In 2014 Galvez became one of only eight people to be awarded honorary U.S. citizenship. And if you happen to be in Malaga, Spain, on the Fourth of July, you will see a large celebration for both Field Marshall Galvez and our American Independence Day.


The Cathedral of the Incarnation

The cathedral itself is breathtaking. When it opened for tours at 10am, there was already a very long line with visitors from around the world.

The one tower reaches nearly 300 feet, making it the second-highest cathedral in the Spanish state of Andalusia. It is considered to be one of the finest examples of Baroque-Renaissance architecture in all of Spain. Inside the cathedral are 15 side chapels, an impressive domed ceiling that rises 125 feet with colorful streams of light coming from numerous stained-glass windows. The sheer volume of paintings and sculptures is overwhelming. A painting by Alfonso Carlo in the Chapel of the Virgin of the Rosary is considered priceless.

We attended Mass just behind the front of the main church in a large inner nave with life-size wooden carvings done by the Baroque sculptor Pedro de Mena. The 18th-century organ with 4,000 pipes is still used today.

After Mass we toured the inside of the cathedral, climbing more than 200 narrow, winding stairs to the roof. I am glad my husband convinced me to overcome a fear of heights. (He promised to pray for courage as I put one foot after the other.) It was there on the rooftop that we took in a panoramic view of the city and where our tour guide Bruno shared the story of General Galvez with Mark and me.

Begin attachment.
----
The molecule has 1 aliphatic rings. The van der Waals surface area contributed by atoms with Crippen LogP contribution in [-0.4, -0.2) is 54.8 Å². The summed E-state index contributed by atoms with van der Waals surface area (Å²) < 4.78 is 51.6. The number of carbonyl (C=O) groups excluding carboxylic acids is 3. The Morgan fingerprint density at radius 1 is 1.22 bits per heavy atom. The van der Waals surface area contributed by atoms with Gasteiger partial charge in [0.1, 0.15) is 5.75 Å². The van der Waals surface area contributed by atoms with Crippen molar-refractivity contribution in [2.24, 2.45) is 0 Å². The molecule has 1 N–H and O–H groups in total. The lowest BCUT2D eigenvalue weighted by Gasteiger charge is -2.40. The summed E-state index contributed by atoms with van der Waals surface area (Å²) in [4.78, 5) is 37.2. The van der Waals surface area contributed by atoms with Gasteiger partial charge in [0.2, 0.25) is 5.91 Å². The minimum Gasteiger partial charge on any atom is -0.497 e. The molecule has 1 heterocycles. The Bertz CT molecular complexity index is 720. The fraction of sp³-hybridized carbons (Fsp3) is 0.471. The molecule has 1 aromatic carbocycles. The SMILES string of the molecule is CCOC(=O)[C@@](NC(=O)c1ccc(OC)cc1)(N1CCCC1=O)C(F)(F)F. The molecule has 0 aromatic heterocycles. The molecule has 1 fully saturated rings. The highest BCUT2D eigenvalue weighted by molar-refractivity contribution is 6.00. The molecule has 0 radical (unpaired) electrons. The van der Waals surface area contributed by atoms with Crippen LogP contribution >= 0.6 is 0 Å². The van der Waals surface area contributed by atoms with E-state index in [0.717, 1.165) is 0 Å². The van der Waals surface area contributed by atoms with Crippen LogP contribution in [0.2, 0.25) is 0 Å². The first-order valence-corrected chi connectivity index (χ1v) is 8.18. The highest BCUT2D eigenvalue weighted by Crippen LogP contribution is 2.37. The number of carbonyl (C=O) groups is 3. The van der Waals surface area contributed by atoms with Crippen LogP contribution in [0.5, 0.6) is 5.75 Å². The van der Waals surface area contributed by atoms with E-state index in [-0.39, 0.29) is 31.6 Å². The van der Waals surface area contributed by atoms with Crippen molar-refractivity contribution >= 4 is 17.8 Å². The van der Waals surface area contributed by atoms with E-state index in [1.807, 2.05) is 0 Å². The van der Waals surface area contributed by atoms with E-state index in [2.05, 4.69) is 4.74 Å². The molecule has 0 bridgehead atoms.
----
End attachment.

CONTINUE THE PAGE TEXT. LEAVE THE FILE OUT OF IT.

With so many different nationalities on tour that day, it was actually difficult to find someone comfortable enough with the English language to share their impressions. Two young women, Su Yu from Korea and Xin Cheng from China, did their best. They had become friends while interning in Vienna and were on holiday.

“It’s quite nice and huge,” Su Yu said. “I cannot imagine how they constructed all this without cranes or any machinery. It was a mosque and then converted to a cathedral. It’s nothing like anything I’ve seen in other European cathedrals.”

“I really liked the colored glass with pictures,” Xin Cheng shared. “I’m not religious but I heard a lot of stories about those glass paintings because they are like scenes from the Bible. It was fantastic. It’s very different from anything I’ve ever seen. It’s very good.”

It has been touching to witness how these magnificent churches still inspire awe in people across nationalities. The faithful Catholics who built them to glorify God and to benefit future generations, accomplished their vision.

In addition to 231 Catholic churches inside the city limits, Malaga also has beautiful beaches, a warm Mediterranean climate year-round, lush green tropical city parks with fountains, marble tiled sidewalks in a variety of geometric patterns, a famous large bull fighting ring, and is home to nearly 600,000 people.

Besides the beauty of the city, Mark and I will hold Malaga and the Cathedral of the Incarnation in our hearts this Independence Day on July 4. We will recall how Spain came to our aid during the American Revolutionary War by stopping construction of their beautiful cathedral in Malaga to help us.